At the entrance of Kevo National Park, there’s a gurgling spring that spits out so much water — 400 liters per second, supposedly — that ice never manages to seal it off. (That’s a big deal in northern Finland.)
Though the local Sámi have long been Christian, it was still considered a sacred site, says Rauna Kuokkanen, an associate professor at the University of Toronto in political science and aboriginal studies.
She says the site used to be a secret. But around 2000, a foreign company approached the municipality with an offer: They wanted to set up a water bottling plant and ship the exotic spring water to thirsty Arab countries.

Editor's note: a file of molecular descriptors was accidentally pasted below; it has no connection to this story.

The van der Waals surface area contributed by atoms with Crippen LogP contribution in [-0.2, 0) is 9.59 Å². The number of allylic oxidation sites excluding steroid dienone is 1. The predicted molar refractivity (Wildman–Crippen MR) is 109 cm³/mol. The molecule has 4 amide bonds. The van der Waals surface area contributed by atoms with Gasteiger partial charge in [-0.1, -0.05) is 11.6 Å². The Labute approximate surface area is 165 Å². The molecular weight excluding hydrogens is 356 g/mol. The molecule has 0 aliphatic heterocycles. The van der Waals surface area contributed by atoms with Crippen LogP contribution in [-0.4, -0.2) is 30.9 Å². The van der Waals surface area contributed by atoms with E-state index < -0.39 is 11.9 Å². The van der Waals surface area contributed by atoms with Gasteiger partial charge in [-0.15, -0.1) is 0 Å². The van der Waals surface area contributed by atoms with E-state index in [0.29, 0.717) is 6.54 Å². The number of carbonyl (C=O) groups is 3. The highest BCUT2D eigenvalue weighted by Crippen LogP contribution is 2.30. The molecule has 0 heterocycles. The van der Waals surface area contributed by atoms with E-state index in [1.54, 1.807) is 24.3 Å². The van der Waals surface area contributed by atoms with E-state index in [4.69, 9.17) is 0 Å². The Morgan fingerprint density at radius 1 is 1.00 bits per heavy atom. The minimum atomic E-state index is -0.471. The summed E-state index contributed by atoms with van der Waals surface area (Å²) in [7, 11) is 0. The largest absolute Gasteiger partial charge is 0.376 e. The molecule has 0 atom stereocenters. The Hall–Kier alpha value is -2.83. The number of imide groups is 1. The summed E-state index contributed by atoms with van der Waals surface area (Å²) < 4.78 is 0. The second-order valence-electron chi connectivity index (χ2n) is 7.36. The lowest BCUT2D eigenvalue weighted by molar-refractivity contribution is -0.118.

The incident revealed to her a lot of issues with Sámi self-governance in Sápmi, or northern Finland. She talks about the spring, being accused of paganism for trying to protect it, and about a book she’s working on about indigenous self-determination.